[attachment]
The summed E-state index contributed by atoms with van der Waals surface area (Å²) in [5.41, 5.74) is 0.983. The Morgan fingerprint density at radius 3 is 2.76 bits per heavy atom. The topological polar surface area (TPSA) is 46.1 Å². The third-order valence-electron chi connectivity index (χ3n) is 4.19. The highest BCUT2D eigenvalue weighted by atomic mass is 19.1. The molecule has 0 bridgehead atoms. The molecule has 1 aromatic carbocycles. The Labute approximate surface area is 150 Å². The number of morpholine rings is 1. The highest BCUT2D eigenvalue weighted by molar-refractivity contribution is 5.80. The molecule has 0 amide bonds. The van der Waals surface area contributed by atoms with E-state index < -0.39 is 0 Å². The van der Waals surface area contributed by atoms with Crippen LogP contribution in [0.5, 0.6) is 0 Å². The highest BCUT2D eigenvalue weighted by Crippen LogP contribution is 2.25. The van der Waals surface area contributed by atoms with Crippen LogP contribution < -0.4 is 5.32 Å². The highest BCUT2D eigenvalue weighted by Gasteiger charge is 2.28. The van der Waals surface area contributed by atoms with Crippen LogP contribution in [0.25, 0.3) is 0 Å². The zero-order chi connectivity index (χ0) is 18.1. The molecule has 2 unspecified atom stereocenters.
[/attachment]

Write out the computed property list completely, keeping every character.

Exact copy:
The summed E-state index contributed by atoms with van der Waals surface area (Å²) in [5.41, 5.74) is 0.983. The Morgan fingerprint density at radius 3 is 2.76 bits per heavy atom. The topological polar surface area (TPSA) is 46.1 Å². The third-order valence-electron chi connectivity index (χ3n) is 4.19. The highest BCUT2D eigenvalue weighted by atomic mass is 19.1. The molecule has 0 bridgehead atoms. The molecule has 1 aromatic carbocycles. The Labute approximate surface area is 150 Å². The number of morpholine rings is 1. The highest BCUT2D eigenvalue weighted by molar-refractivity contribution is 5.80. The molecule has 0 amide bonds. The van der Waals surface area contributed by atoms with E-state index < -0.39 is 0 Å². The van der Waals surface area contributed by atoms with Crippen LogP contribution in [0.5, 0.6) is 0 Å². The highest BCUT2D eigenvalue weighted by Crippen LogP contribution is 2.25. The van der Waals surface area contributed by atoms with Crippen LogP contribution < -0.4 is 5.32 Å². The highest BCUT2D eigenvalue weighted by Gasteiger charge is 2.28. The van der Waals surface area contributed by atoms with Crippen LogP contribution in [0.25, 0.3) is 0 Å². The zero-order chi connectivity index (χ0) is 18.1. The molecule has 2 unspecified atom stereocenters.